Our model of an accurate environment may be pretty near complete, if we find WIMPS in the HLC. If we do, the standard model will be all but proven, and we will have an accurate model of the environment to which our genomes are reacting. Mesh that with the million lines of code that Kurzweil is talking about and viola, a brain!

 

There's no point in trying to refute the possibility of making a synthetic brain when we are already doing it. Did you even look at the link I posted?

Comment by John Camilli on January 1, 2011 at 4:48pm

You must be reading about someone's basement project. I'm talking about IBM's 125-man research team, which has been in action for 5 years already, and is expecting to finish the first artificial brain in 2015. I don't think IBM has much of a reputation for being giant scam artists. Actually, I'm pretty sure they've been the innovators in a lot of our technology in the last few decades, but you can have your own opinion of them.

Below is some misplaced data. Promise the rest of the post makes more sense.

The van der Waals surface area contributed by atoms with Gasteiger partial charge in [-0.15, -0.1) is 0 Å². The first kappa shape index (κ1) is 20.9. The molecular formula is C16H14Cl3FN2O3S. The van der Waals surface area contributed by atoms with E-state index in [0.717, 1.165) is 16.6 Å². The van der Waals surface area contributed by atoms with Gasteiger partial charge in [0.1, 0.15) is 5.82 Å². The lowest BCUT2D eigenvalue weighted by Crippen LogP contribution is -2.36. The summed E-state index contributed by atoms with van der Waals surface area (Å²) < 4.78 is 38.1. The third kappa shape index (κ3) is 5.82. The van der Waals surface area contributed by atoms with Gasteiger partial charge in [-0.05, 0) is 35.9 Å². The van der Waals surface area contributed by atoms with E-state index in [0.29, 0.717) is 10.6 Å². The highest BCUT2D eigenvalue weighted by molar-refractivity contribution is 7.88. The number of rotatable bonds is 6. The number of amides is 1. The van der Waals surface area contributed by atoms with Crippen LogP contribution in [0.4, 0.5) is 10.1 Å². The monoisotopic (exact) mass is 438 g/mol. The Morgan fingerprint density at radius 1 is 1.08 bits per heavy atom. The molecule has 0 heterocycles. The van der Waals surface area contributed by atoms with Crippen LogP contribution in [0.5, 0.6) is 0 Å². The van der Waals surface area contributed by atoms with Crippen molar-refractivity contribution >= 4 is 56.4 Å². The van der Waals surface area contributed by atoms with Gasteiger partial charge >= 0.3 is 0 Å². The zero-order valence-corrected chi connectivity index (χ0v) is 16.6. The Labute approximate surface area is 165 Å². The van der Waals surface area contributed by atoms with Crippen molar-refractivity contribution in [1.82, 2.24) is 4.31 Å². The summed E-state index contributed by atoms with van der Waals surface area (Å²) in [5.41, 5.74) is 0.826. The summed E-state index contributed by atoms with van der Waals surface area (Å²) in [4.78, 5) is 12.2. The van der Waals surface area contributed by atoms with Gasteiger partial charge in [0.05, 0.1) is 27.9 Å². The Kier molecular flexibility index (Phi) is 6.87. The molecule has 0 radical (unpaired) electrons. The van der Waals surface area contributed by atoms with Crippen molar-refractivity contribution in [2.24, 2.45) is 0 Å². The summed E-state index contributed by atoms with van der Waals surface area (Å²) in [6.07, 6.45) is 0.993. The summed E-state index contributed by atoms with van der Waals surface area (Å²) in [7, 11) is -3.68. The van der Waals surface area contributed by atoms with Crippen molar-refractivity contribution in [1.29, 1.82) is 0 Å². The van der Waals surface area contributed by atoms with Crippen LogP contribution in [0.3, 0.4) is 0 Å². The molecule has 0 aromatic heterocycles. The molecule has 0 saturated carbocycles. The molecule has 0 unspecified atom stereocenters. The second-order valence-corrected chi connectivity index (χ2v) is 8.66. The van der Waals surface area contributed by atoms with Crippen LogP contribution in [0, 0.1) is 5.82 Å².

Here, go read about it. It'll do you some good:  http://memebox.com/futureblogger/show/80-ibm-swiss-scientists-to-cr...

Comment by John Camilli on January 1, 2011 at 11:32am
Y'know, there's already a digital brain project, designed to simulate every known facet of its physical counterpart. The experimentors aren't sure if the project will give rise to consciousness, but they suspect it will. I will keep you posted, and give some serious thought to which cheek you will end up kissing. I have a birthmark on one that looks a bit like a shit stain. I think that'll be appropriate for you, lol.
Comment by John Camilli on December 31, 2010 at 5:42pm

Oh, John. I do love to hear from you, and constantly prove you wrong. Here are a few links that prove I know what I'm talking about, and that we are much closer to artificial intelligence and immortality than you think. You should keep up with the news a little better so you don't keep embarassing yourself like this, lol. I recommend Ray Kurzweil, for starters.

 

- This is a CNN article from 3 years ago, about the expectation of synthetic life being created within 10 years: http://www.switched.com/2007/08/21/humans-will-create-artificial-li...